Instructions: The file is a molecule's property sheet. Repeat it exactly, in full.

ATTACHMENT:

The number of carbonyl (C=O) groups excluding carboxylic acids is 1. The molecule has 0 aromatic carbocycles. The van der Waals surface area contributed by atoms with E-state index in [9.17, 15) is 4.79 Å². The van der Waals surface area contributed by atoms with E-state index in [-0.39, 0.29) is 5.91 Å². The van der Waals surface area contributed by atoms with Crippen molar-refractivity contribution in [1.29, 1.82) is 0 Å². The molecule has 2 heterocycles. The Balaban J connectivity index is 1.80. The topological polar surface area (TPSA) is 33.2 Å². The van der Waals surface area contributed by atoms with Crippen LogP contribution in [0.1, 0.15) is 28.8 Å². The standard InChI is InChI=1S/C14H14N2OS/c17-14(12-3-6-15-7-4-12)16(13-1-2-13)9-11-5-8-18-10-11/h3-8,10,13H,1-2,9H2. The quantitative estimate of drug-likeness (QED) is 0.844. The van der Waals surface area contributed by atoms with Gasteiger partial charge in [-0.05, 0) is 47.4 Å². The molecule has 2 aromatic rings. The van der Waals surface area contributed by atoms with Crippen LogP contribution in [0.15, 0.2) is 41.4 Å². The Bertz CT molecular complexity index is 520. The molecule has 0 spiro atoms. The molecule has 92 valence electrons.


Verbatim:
The number of carbonyl (C=O) groups excluding carboxylic acids is 1. The molecule has 0 aromatic carbocycles. The van der Waals surface area contributed by atoms with E-state index in [9.17, 15) is 4.79 Å². The van der Waals surface area contributed by atoms with E-state index in [-0.39, 0.29) is 5.91 Å². The van der Waals surface area contributed by atoms with Crippen molar-refractivity contribution in [1.29, 1.82) is 0 Å². The molecule has 2 heterocycles. The Balaban J connectivity index is 1.80. The topological polar surface area (TPSA) is 33.2 Å². The van der Waals surface area contributed by atoms with Crippen LogP contribution in [0.1, 0.15) is 28.8 Å². The standard InChI is InChI=1S/C14H14N2OS/c17-14(12-3-6-15-7-4-12)16(13-1-2-13)9-11-5-8-18-10-11/h3-8,10,13H,1-2,9H2. The quantitative estimate of drug-likeness (QED) is 0.844. The van der Waals surface area contributed by atoms with Gasteiger partial charge in [-0.05, 0) is 47.4 Å². The molecule has 2 aromatic rings. The van der Waals surface area contributed by atoms with Crippen LogP contribution in [0.15, 0.2) is 41.4 Å². The Bertz CT molecular complexity index is 520. The molecule has 0 spiro atoms. The molecule has 92 valence electrons.